Last night, astronaut Scott Kelly landed in Kazahkstan after spending 340 days in space. His seemingly idyllic landing and adventures over the past year (documented here in a film by TIME Magazine and PBS) have rekindled our public imagination for the deep mysteries that lie beyond Earth.
The Soyuz TMA-18M spacecraft descending under its main parachute near the town of Zhezkazgan, Kazakhstan. (Photo credit: Bill Ingalls)
This fascination started with the Cold War Space Race, an early period of space exploration that became one of the most significant technological undertakings of the 20th century, culminating with Neil Armstrong's legendary first steps on the moon.
The incredible infrastructures that were erected to support this endeavor served as a symbol for the high-stakes urgency of the time period—but these once-crucial sites have been abandoned and left to become modern ruins. Over the past 25 years, photographer Roland Miller travelled to over 16 sites across the country, documenting the current state of these space-launch and research facilities.
Through images that are at once documentary and artistic, he captures the temporal nature of sites that once captivated the entire world. "These abandoned space launch and test facilities bring to mind archeological sites," he stated in an interview. "There is a spiritual quality to Launch Complex 34. The launch pedestal with its large round opening to the sky gives it the look of some ancient astronomical archaeological ruin, something like Stonehenge."
All of the images below were taken by Roland Miller. They will be collected in the forthcoming book "Abandoned in Place: Preserving America's Space History" to be published in March 2016 by the University of New Mexico Press.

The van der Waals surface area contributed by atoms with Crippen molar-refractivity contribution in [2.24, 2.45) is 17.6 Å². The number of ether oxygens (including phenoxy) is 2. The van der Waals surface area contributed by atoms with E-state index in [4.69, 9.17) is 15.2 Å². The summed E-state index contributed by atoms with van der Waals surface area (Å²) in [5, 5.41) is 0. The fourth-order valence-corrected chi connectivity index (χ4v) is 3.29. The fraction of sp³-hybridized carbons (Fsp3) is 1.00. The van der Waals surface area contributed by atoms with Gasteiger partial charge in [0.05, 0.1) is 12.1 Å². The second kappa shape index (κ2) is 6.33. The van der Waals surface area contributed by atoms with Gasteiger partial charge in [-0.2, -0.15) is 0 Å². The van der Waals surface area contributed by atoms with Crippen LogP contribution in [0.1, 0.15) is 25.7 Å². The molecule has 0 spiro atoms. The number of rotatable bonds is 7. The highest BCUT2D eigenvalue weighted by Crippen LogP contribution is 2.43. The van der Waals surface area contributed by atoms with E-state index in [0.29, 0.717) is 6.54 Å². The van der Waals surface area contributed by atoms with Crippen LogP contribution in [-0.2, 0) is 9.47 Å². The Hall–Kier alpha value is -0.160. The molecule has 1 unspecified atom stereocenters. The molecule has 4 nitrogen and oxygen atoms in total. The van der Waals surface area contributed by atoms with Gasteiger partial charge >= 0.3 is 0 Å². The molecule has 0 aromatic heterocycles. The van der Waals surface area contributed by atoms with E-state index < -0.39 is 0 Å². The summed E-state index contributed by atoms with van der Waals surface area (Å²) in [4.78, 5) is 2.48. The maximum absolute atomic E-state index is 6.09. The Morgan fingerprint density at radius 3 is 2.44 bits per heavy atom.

Launch Pad and Gantry with Hermes A-1 Rocket, V2 Launch Complex 33, White Sands Missile Range, New Mexico, 2006 Launch Ring, Launch Complex 34 (Apollo Saturn), Cape Canaveral Air Force Station, Florida, 1990 Apollo Saturn V F1 Engine Cluster, NASA Johnson Space Center, Texas, 1996 Atlas Rocket, Cape Canaveral Air Force Station, Florida, 1993 Wind Tunnel Test Chamber with Model, NASA Langley Research Center, Virginia, 1997 Mobile Service Tower Platforms, Atlas Launch Complex 36B, Cape Canaveral Air Force Station, Florida, 2005 Rubber Room, Launch Pad 39B, Kennedy Space Center Telemetry Receivers, Strip Chart Recorders, Blockhouse, Redstone Complex 36, Cape Canaveral Air Force Station, Florida, 2000 Missile Fuel Tank, Atlas Launch Complex 13, Cape Canaveral Air Force Station, Florida, 1992 Saturn V F1 Engine, Kennedy Space Center, Florida, 1997 Launch Complex 34 Apollo Saturn Cape Canaveral Air Force Station, Florida, 2000 Horizontal Gantry from Base, Cape Canaveral Air Force Station, Florida, 1991 Flooded Room Beneath Pad 19, Cape Canaveral Air Force Station, Florida, 1992 Launch Control Room, Titan II ICBM Silo 395-C Vandenburg Air Force Base, California, 1995 Pressure Gauge Panel, Apollo Saturn V F1 Engine Test Stand Boeing Facility, Santa Susana Field Laboratory, California, 1998 Solar Simulator and 120-Foot Vacuum Chamber A, NASA Johnson Space Center, Texas, 1996 Liquid Fuel Tank Support, Launch Complex 37 Apollo Saturn Cape Canaveral Air Force Station, Florida, 1993 Blockhouse, Launch Complex 37 Apollo Saturn Cape Canaveral Air Force Station, Florida, 1992 Plug Board, Complex 26 Cape Canaveral Air Force Station, Florida Fuel Tank, Kansas Cosmosphere and Space Center